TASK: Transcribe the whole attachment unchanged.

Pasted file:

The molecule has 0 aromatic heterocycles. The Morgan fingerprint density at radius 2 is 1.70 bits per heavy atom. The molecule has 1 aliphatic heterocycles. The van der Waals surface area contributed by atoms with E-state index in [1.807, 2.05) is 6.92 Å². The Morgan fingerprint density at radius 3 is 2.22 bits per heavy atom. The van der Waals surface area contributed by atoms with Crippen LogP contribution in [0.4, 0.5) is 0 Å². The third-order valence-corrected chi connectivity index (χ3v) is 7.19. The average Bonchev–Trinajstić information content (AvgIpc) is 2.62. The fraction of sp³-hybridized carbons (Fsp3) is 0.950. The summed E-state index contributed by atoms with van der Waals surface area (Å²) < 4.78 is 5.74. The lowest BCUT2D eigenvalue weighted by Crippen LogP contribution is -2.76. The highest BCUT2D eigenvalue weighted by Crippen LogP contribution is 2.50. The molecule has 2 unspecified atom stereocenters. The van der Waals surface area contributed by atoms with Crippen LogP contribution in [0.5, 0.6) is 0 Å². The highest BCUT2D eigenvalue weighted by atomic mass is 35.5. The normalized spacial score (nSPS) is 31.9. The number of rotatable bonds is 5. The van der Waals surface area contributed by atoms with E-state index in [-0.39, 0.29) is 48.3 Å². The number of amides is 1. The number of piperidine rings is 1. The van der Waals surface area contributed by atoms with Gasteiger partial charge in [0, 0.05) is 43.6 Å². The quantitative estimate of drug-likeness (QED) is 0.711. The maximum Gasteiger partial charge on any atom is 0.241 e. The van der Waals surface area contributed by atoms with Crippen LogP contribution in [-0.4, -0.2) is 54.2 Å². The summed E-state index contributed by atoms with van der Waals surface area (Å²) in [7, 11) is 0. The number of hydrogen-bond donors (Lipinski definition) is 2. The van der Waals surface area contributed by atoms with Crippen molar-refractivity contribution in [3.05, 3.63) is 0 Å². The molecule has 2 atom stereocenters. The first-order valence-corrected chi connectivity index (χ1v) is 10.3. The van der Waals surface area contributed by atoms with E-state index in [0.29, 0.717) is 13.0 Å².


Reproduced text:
The molecule has 0 aromatic heterocycles. The Morgan fingerprint density at radius 2 is 1.70 bits per heavy atom. The molecule has 1 aliphatic heterocycles. The van der Waals surface area contributed by atoms with E-state index in [1.807, 2.05) is 6.92 Å². The Morgan fingerprint density at radius 3 is 2.22 bits per heavy atom. The van der Waals surface area contributed by atoms with Crippen LogP contribution in [0.4, 0.5) is 0 Å². The third-order valence-corrected chi connectivity index (χ3v) is 7.19. The average Bonchev–Trinajstić information content (AvgIpc) is 2.62. The fraction of sp³-hybridized carbons (Fsp3) is 0.950. The summed E-state index contributed by atoms with van der Waals surface area (Å²) < 4.78 is 5.74. The lowest BCUT2D eigenvalue weighted by Crippen LogP contribution is -2.76. The highest BCUT2D eigenvalue weighted by Crippen LogP contribution is 2.50. The molecule has 2 unspecified atom stereocenters. The van der Waals surface area contributed by atoms with Crippen LogP contribution in [0.5, 0.6) is 0 Å². The highest BCUT2D eigenvalue weighted by atomic mass is 35.5. The normalized spacial score (nSPS) is 31.9. The number of rotatable bonds is 5. The van der Waals surface area contributed by atoms with E-state index in [-0.39, 0.29) is 48.3 Å². The number of amides is 1. The number of piperidine rings is 1. The van der Waals surface area contributed by atoms with Gasteiger partial charge in [0, 0.05) is 43.6 Å². The quantitative estimate of drug-likeness (QED) is 0.711. The maximum Gasteiger partial charge on any atom is 0.241 e. The van der Waals surface area contributed by atoms with Crippen LogP contribution in [-0.4, -0.2) is 54.2 Å². The summed E-state index contributed by atoms with van der Waals surface area (Å²) in [7, 11) is 0. The number of hydrogen-bond donors (Lipinski definition) is 2. The van der Waals surface area contributed by atoms with Crippen molar-refractivity contribution in [3.05, 3.63) is 0 Å². The molecule has 2 atom stereocenters. The first-order valence-corrected chi connectivity index (χ1v) is 10.3. The van der Waals surface area contributed by atoms with E-state index in [0.29, 0.717) is 13.0 Å².